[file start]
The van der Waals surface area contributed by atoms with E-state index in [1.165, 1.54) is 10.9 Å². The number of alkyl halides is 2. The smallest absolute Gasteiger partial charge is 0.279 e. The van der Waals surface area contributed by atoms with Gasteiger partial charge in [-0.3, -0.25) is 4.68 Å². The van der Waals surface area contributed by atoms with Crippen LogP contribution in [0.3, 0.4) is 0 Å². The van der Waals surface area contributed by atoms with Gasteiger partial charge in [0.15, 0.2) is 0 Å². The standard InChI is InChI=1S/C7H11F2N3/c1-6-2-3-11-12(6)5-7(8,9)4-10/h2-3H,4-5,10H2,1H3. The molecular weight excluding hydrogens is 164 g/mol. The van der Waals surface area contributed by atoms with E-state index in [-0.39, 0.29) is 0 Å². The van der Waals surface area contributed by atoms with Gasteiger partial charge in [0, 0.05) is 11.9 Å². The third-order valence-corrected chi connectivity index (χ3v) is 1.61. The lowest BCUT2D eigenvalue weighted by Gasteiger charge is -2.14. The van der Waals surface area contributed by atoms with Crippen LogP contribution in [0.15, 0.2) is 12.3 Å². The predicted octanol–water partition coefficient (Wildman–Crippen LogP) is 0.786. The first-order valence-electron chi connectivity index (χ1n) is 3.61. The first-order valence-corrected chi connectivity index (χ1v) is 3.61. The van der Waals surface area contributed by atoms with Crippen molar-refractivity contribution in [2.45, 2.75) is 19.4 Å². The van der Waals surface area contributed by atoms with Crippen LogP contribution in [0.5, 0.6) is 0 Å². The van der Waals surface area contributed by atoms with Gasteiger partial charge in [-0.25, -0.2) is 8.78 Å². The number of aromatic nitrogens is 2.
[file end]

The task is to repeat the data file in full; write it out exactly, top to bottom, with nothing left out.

The van der Waals surface area contributed by atoms with E-state index in [1.165, 1.54) is 10.9 Å². The number of alkyl halides is 2. The smallest absolute Gasteiger partial charge is 0.279 e. The van der Waals surface area contributed by atoms with Gasteiger partial charge in [-0.3, -0.25) is 4.68 Å². The van der Waals surface area contributed by atoms with Crippen LogP contribution in [0.3, 0.4) is 0 Å². The van der Waals surface area contributed by atoms with Gasteiger partial charge in [0.15, 0.2) is 0 Å². The standard InChI is InChI=1S/C7H11F2N3/c1-6-2-3-11-12(6)5-7(8,9)4-10/h2-3H,4-5,10H2,1H3. The molecular weight excluding hydrogens is 164 g/mol. The van der Waals surface area contributed by atoms with E-state index in [-0.39, 0.29) is 0 Å². The van der Waals surface area contributed by atoms with Gasteiger partial charge in [0, 0.05) is 11.9 Å². The third-order valence-corrected chi connectivity index (χ3v) is 1.61. The lowest BCUT2D eigenvalue weighted by Gasteiger charge is -2.14. The van der Waals surface area contributed by atoms with Crippen LogP contribution in [0.15, 0.2) is 12.3 Å². The predicted octanol–water partition coefficient (Wildman–Crippen LogP) is 0.786. The first-order valence-electron chi connectivity index (χ1n) is 3.61. The first-order valence-corrected chi connectivity index (χ1v) is 3.61. The van der Waals surface area contributed by atoms with Crippen molar-refractivity contribution in [2.45, 2.75) is 19.4 Å². The van der Waals surface area contributed by atoms with Crippen LogP contribution in [0.5, 0.6) is 0 Å². The van der Waals surface area contributed by atoms with Gasteiger partial charge in [-0.25, -0.2) is 8.78 Å². The number of aromatic nitrogens is 2.